Dinner, once again very brief, then another show. Partial bump-out between acts, and we could hear the pros doing Yeomen in the opera house. Our friends were there doing their partial bump-out too, the one they'd asked us to help with and we'd had to decline for obvious reasons. The audience even better, if possible. At the end, general congratulations - a hug for that, pretty maid! Aye, a hug all round!
Then bump out. I have to say, up to now I've always thought blonde teenage girls who (it's generally agreed) would have a good chance of becoming the next Miss Australia are slow witted, skimpily educated and unaccustomed to working hard in stressful circumstances. On no account would I have expected to find one who could beat me in mental CPU speed. I must now apply an exception table to that idea, in honour of a young lady by the name of Emily. First of all, she got herself out of costume and reported for duty before we'd finished carrying the last few bits of Act 3 set back to the truck. That's +1. Then she took charge of the job of packing the costumes and proceeded to attack it in a manner that made Chris think hard about whether we'd be out by 11pm and be able to go to the Festival Club and sing a pot-luck Trial by Jury. That's +2. Then when I started carrying costumes from the dressing room to the wings for packing, both her hands and her brain out-performed mine by at least 250 milliseconds at each point. If I were petty that would be -8 but I'm not so it's +12. While all this was happening she saw her mother (who's in the Yeomen cast but not Arcadians, and was here to help with costumes) carrying a big box and stopped her to make sure it was a suitable one-person lift. That's +13. Then her mum made a funny comment back and the banter was on for young and old (literally, except "easy on the old"). That's +14. I was forced to make a comment along the lines of "Emily, I used to be like you... if you don't want to end up being begged for at every show and every other event the society does, stop now!"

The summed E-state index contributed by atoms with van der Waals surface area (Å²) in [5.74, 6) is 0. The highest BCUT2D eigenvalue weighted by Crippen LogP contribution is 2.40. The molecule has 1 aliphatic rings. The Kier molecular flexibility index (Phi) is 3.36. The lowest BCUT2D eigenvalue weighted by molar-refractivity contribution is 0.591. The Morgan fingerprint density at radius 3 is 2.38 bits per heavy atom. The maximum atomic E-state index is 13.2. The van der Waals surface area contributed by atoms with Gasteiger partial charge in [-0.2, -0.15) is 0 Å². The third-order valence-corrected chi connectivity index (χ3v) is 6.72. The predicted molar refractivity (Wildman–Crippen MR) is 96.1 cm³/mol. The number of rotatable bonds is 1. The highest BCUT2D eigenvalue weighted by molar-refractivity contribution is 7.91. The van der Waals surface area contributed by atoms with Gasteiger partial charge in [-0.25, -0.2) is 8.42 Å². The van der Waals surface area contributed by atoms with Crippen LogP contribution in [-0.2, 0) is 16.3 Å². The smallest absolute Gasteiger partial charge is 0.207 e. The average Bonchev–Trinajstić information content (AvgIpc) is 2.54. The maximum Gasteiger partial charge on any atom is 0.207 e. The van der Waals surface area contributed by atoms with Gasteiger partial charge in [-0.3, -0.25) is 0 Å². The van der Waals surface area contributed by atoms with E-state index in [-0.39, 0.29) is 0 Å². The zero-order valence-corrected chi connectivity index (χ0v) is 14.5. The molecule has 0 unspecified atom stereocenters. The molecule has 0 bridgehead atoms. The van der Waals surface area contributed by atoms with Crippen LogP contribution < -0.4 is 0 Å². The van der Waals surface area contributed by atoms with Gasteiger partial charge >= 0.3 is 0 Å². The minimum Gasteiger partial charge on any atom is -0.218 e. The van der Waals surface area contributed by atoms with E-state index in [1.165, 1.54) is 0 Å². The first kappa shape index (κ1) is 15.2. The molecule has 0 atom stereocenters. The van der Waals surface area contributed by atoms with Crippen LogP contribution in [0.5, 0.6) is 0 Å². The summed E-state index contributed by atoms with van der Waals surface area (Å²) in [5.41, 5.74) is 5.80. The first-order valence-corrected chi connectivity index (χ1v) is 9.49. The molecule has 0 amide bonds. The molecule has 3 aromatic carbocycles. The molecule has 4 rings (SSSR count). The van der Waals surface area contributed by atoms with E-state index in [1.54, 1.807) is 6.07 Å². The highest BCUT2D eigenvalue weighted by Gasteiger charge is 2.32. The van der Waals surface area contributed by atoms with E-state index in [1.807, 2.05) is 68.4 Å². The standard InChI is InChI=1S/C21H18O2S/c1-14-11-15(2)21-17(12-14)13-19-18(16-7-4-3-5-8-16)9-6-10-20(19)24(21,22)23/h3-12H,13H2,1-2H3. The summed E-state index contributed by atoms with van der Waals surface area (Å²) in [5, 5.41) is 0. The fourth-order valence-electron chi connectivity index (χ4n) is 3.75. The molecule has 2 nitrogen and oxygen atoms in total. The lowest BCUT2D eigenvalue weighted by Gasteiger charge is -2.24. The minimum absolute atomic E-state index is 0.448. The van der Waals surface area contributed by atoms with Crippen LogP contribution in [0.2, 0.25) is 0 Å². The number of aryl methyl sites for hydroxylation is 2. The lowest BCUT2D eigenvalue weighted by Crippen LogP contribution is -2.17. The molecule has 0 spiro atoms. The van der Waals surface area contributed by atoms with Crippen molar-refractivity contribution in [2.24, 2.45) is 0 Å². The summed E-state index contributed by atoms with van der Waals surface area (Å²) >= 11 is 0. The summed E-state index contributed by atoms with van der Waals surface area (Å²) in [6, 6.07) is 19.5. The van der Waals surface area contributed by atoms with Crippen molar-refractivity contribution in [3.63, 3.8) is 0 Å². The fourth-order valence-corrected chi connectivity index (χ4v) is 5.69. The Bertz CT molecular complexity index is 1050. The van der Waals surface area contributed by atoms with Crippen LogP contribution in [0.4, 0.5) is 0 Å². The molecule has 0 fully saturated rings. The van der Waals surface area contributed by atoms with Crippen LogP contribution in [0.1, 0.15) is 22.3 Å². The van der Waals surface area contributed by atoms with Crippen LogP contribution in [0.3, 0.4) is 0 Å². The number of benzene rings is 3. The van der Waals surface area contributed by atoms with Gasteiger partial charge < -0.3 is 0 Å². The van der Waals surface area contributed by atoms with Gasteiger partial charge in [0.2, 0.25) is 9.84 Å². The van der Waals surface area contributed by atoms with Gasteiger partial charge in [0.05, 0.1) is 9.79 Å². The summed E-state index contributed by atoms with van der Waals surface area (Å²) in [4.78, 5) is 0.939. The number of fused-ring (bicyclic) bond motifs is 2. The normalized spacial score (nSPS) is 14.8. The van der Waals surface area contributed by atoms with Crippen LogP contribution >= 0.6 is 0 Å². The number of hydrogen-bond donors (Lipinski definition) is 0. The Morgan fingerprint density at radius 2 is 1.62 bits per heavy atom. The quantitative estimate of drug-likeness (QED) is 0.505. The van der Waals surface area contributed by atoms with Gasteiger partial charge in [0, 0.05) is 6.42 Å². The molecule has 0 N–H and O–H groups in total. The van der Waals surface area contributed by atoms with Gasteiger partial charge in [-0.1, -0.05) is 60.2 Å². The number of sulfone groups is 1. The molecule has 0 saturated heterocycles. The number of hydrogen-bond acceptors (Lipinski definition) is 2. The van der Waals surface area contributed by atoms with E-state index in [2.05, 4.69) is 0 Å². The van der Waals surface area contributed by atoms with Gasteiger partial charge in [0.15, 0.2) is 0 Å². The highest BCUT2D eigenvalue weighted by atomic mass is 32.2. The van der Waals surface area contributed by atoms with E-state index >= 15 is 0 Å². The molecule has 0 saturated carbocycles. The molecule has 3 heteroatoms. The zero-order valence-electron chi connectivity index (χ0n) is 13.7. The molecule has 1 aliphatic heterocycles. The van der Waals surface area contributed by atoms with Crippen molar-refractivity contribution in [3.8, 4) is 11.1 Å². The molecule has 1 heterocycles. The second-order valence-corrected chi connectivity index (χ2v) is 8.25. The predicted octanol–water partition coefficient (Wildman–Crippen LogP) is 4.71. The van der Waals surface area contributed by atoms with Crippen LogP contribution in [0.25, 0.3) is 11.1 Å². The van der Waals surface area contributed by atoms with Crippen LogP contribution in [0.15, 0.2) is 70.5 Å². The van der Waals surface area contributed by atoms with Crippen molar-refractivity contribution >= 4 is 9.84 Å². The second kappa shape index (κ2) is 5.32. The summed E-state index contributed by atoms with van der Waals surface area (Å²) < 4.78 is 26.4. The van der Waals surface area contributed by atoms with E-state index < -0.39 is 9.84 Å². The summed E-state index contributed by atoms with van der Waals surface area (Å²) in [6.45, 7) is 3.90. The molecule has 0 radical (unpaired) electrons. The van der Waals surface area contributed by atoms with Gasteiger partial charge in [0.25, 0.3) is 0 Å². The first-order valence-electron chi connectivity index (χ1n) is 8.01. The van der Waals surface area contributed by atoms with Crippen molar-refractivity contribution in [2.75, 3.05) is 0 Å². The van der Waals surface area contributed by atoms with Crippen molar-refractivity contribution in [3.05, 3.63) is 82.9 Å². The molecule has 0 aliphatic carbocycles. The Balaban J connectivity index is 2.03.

One day I'd like to see Chris and Emily face off at one of those trivia quizzes. I think they'd be fairly evenly matched.
And so to the cast party. It wasn't the grog-and-banter kind of cast party like the one we had for Trial and Sorcerer. That kind needs lots of young people and at least 25% of them have to be the antics type. But a few decorous drinks and nibbles can be just as much fun, because people start retelling their experiences during the show, remembering past experiences and telling the stories, exploring "what-ifs" based on the characters in the show (especially in the first person) and generally doing what there isn't time to do during rehearsal. It's even better when the two guest artists are present and Andrew has a tube of Vegemite in his cupboard. They took it quite well I think. Vincent said he "disliked it less than Marmite". That just about brought the house down.
And now here it is Sunday afternoon and The Arcadians is gone from our lives - departed and finished. Our Sombra has gone off on holiday up north. We've just had our first music rehearsal for Yeomen, and we're going to do it all again. In a few scant days that too will be finished, as will the 2011 G&S Festival. Carpe diem.